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Comparison of 'Many in after times will say of you' by Christina Rossetti, 'A Valediction: Forbidding Mourning' by John Donne, 'Sonnet 130' by William Shakespeare, 'Sonnet 18' by William Shakespeare and 'Remember' by Christina Rossetti.

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Introduction

Comparison of 'Many in after times will say of you' by Christina Rossetti, 'A Valediction: Forbidding Mourning' by John Donne, 'Sonnet 130' by William Shakespeare, 'Sonnet 18' by William Shakespeare and 'Remember' by Christina Rossetti 'Many in after times will say of you' is a sonnet but does not have the traditional separation of the last six lines from the rest of the poem. 'A Valediction: Forbidding Mourning' is a poem that has a constant rhyme structure of a, b, a, b repeating throughout four line verses. 'Many in after times will think of you' has a slightly less consistent rhyme structure, a, b, b, a, a, c, c, a, a, c, a, d, c, d. They are both love poems but talk about different aspects of love with differing viewpoints. Both poems talk about one partner leaving, but in different ways. Christina Rossetti's poem speaks of 'parting in exceeding pain'. This could be the pain of being deprived of her partner's love or it could be the exceeding pain of death. Throughout the poem there are words and phrases linked with death, such as 'the Judgement' and 'the gate of death'. The final line says that the love was her 'life', it was everything to her, and not a 'breath'. ...read more.

Middle

A bond that cannot fully be described between two things, which are believed to be there, but cannot be touched, seen or heard. John Donne was a metaphysical poet and used wit and intellect to fully express his thoughts. He uses a wide range of imagery to show the reader what he clearly means. An example of his wit is when he compares his love to 'gold to ayery thinnesse beate.' The gold is just like his love, it can be beaten thinner and spread further apart but it always stays as one object. Next I will look at Shakespeare's Sonnet 130, which is very different to a conventional love poem. For most of the poem Shakespeare talks badly of his lover. In a love poem you expect the author to be hailing their partner with compliments, whereas Shakespeare talks of his partner in a foul way. He insults her through out the poem with comments such as her 'eyes are nothing like the sun'. You would expect Shakespeare to say her eyes were beautiful like the sun, rather than saying they are nowhere close to comparing to the sun. He insults her further when he says her hair is like 'black wires.' ...read more.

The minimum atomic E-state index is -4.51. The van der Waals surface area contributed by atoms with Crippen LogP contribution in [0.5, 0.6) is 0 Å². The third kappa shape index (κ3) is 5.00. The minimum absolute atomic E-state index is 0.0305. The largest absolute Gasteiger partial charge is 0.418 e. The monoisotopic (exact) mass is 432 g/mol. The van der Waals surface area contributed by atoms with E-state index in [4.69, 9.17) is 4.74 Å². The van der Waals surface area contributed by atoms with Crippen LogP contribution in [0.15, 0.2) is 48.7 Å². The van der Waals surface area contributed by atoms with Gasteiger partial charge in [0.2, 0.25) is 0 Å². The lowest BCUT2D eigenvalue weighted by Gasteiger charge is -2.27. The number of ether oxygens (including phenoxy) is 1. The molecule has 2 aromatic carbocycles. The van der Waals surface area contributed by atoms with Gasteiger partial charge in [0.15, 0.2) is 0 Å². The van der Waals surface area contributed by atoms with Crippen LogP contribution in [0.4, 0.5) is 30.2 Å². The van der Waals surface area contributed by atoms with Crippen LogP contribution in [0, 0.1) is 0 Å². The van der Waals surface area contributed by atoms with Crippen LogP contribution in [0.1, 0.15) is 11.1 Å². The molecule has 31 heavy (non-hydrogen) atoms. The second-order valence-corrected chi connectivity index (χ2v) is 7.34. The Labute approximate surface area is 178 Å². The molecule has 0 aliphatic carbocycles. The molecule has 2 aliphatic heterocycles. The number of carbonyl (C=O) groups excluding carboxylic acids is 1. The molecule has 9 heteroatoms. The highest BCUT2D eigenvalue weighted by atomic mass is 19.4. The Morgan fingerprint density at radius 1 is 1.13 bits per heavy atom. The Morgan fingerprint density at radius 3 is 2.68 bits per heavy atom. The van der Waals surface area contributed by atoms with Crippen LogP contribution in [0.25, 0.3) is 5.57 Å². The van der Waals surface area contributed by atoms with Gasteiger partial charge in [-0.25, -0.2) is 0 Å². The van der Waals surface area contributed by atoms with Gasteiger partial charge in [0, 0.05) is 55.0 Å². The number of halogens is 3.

Conclusion

This is once again generous as she would rather him be happy without remembering her than to spend his life grieving her death. Rossetti uses an oxymoron to emphasise a point in the final two lines; 'you should forget and smile, Than that you should remember and be sad.' The opposites exaggerate one another and emphasise the fact that she wants her partner to be happy when she dies. This sonnet contrasts to the two by Shakespeare that I have previously analysed in the way it is laid out. There is a separation after the eighth line, not only in lay out but also in the idea it is portraying. In the first eight lines Rossetti talks about when she dies and how she wants to be remembered, but after the split she speaks of him not letting his grief stop him from having fun in his life. This poem also has the same rhyme structure as 'Many in after times will say of you', also by Chrstina Rossetti. Although all of the poems I have analysed have been on the subject of love they have conveyed very different interpretations of the love they speak of, utilising a wide variety of differing techniques. It is surprising that a number of poems based on the same subject matter can show such different ideas. Jamie Warburton 11S ...read more.

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